Contract to provide ongoing planning yard services for DDG 51 and FFG 7 ships

US Navy

Kongsberg

NOK 388 million

Contract to supply combat systems for military vehicles

BAE Systems

Airbus Military

£50 million

Contract for A400M Full Flight Simulator and its support system

UK MOD

ST Aerospace

$370 million

Contracts for aircraft maintenance, modification, component & engine total support

Raytheon

$636 million

Development and sustainment contract to provide the exoatmospheric kill vehicle

Boeing

General Dynamics

$385 million

Contract to develop and deploy modernized range instrumentation radars

US Army

-

Northrop Grumman

$156 million

Contract for BACN mission support

US Air Force

ATK

$36 million

Contract to produce 120mm training ammunition

US Army

Raytheon BBN Technologies

$5.9 million

Multilingual Automatic Document Classification, Analysis and Translation (MADCAT) program

US DARPA

04

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Human conflict. Natural disasters. Unstable borders. Whatever the cause, there are 375 million people who are expected to need urgent aid in the next five years.* For them, Airbus Military means a better, quicker response from military and political leaders. WHY AIRBUS MILITARY VERSATILITY MEANS HOPE FOR 375 MILLION PEOPLE WORLDWIDE. It means the A400M, an airlifter so advanced it’s able to fly 37 tonnes of equipment over 3,200 km into an unprepared landing strip. Or the A330 MRTT, supremely effective as a tanker and as a transport for aid, personnel and medevacs. Or the C295 and CN235, the ultimate in flexible mid-sized transport and surveillance aircraft. See what Airbus Military means for an uncertain world at airbusmilitary.com *Number affected globally by climatic crises by 2015 - projection from oxfam.org.uk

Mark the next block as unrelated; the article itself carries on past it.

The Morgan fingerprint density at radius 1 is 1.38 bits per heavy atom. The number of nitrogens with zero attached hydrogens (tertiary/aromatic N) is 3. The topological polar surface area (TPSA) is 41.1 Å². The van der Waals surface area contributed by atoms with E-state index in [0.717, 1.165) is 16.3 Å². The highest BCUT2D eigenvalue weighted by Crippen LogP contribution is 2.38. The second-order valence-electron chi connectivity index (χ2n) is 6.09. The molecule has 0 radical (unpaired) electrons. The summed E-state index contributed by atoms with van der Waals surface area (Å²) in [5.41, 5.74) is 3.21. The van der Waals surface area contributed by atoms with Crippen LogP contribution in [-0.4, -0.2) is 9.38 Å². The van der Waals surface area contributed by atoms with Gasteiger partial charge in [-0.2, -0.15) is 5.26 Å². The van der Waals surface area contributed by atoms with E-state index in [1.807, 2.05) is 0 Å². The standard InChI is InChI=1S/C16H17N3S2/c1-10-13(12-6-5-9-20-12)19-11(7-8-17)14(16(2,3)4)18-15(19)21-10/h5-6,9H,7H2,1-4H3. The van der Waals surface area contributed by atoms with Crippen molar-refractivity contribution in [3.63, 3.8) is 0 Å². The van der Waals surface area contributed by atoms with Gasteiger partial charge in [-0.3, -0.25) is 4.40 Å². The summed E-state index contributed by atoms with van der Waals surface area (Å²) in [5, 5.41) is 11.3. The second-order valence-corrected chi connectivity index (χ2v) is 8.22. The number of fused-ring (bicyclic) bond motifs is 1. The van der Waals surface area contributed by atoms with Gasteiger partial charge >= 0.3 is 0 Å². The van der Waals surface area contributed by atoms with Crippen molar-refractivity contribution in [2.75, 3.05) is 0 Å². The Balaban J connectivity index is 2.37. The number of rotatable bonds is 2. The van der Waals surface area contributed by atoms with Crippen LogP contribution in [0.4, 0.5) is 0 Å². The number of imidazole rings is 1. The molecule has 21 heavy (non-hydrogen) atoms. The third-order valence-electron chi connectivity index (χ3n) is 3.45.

MPA

Below Us the Waves Market demands for maritime patrol and attack (MPA) aircraft are being fuelled, not only by piracy, seaborne terrorism, narcotics smuggling, illegal immigration and international disputes over islands and offshore economic zones, but also by fears that maritime trade could be interdicted at a handful of choke-points by submarines and sea/ shore-based anti-ship cruise missiles. Fortunately, a broad range of aircraft are already available or under development.

Roy Braybrook

T